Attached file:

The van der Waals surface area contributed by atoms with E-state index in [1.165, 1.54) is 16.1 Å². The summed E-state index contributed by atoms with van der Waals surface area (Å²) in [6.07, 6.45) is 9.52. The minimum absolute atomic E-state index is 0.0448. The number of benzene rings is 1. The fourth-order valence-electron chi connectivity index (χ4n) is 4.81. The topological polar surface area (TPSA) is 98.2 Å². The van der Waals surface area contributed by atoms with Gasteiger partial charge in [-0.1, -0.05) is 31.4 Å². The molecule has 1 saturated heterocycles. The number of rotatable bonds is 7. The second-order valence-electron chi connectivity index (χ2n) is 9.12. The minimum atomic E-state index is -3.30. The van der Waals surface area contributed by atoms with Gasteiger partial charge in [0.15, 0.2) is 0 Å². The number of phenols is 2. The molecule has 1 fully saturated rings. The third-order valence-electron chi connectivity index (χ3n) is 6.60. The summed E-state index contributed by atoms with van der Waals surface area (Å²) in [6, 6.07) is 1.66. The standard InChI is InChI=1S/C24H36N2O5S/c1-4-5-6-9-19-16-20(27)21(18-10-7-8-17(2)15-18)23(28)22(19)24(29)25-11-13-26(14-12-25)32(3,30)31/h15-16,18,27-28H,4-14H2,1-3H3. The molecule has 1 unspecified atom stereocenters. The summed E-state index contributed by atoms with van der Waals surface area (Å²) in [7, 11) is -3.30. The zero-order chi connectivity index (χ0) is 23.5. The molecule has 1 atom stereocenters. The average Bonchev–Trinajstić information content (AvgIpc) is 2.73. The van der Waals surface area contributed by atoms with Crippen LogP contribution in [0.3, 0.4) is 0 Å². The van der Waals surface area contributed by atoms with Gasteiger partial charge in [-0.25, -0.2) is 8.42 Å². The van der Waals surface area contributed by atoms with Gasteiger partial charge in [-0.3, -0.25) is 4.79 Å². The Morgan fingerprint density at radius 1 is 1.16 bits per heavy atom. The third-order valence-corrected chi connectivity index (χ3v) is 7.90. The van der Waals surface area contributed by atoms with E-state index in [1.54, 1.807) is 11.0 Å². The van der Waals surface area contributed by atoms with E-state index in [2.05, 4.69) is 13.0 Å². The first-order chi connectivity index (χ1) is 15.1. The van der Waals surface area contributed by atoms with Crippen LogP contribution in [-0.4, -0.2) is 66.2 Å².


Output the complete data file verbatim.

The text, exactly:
The van der Waals surface area contributed by atoms with E-state index in [1.165, 1.54) is 16.1 Å². The summed E-state index contributed by atoms with van der Waals surface area (Å²) in [6.07, 6.45) is 9.52. The minimum absolute atomic E-state index is 0.0448. The number of benzene rings is 1. The fourth-order valence-electron chi connectivity index (χ4n) is 4.81. The topological polar surface area (TPSA) is 98.2 Å². The van der Waals surface area contributed by atoms with Gasteiger partial charge in [-0.1, -0.05) is 31.4 Å². The molecule has 1 saturated heterocycles. The number of rotatable bonds is 7. The second-order valence-electron chi connectivity index (χ2n) is 9.12. The minimum atomic E-state index is -3.30. The van der Waals surface area contributed by atoms with Gasteiger partial charge in [0.15, 0.2) is 0 Å². The number of phenols is 2. The molecule has 1 fully saturated rings. The third-order valence-electron chi connectivity index (χ3n) is 6.60. The summed E-state index contributed by atoms with van der Waals surface area (Å²) in [6, 6.07) is 1.66. The standard InChI is InChI=1S/C24H36N2O5S/c1-4-5-6-9-19-16-20(27)21(18-10-7-8-17(2)15-18)23(28)22(19)24(29)25-11-13-26(14-12-25)32(3,30)31/h15-16,18,27-28H,4-14H2,1-3H3. The molecule has 1 unspecified atom stereocenters. The summed E-state index contributed by atoms with van der Waals surface area (Å²) in [7, 11) is -3.30. The zero-order chi connectivity index (χ0) is 23.5. The molecule has 1 atom stereocenters. The average Bonchev–Trinajstić information content (AvgIpc) is 2.73. The van der Waals surface area contributed by atoms with Crippen LogP contribution in [0.3, 0.4) is 0 Å². The van der Waals surface area contributed by atoms with Gasteiger partial charge in [-0.25, -0.2) is 8.42 Å². The van der Waals surface area contributed by atoms with Gasteiger partial charge in [-0.3, -0.25) is 4.79 Å². The Morgan fingerprint density at radius 1 is 1.16 bits per heavy atom. The third-order valence-corrected chi connectivity index (χ3v) is 7.90. The van der Waals surface area contributed by atoms with E-state index in [1.54, 1.807) is 11.0 Å². The van der Waals surface area contributed by atoms with E-state index in [2.05, 4.69) is 13.0 Å². The first-order chi connectivity index (χ1) is 15.1. The van der Waals surface area contributed by atoms with Crippen LogP contribution in [-0.4, -0.2) is 66.2 Å².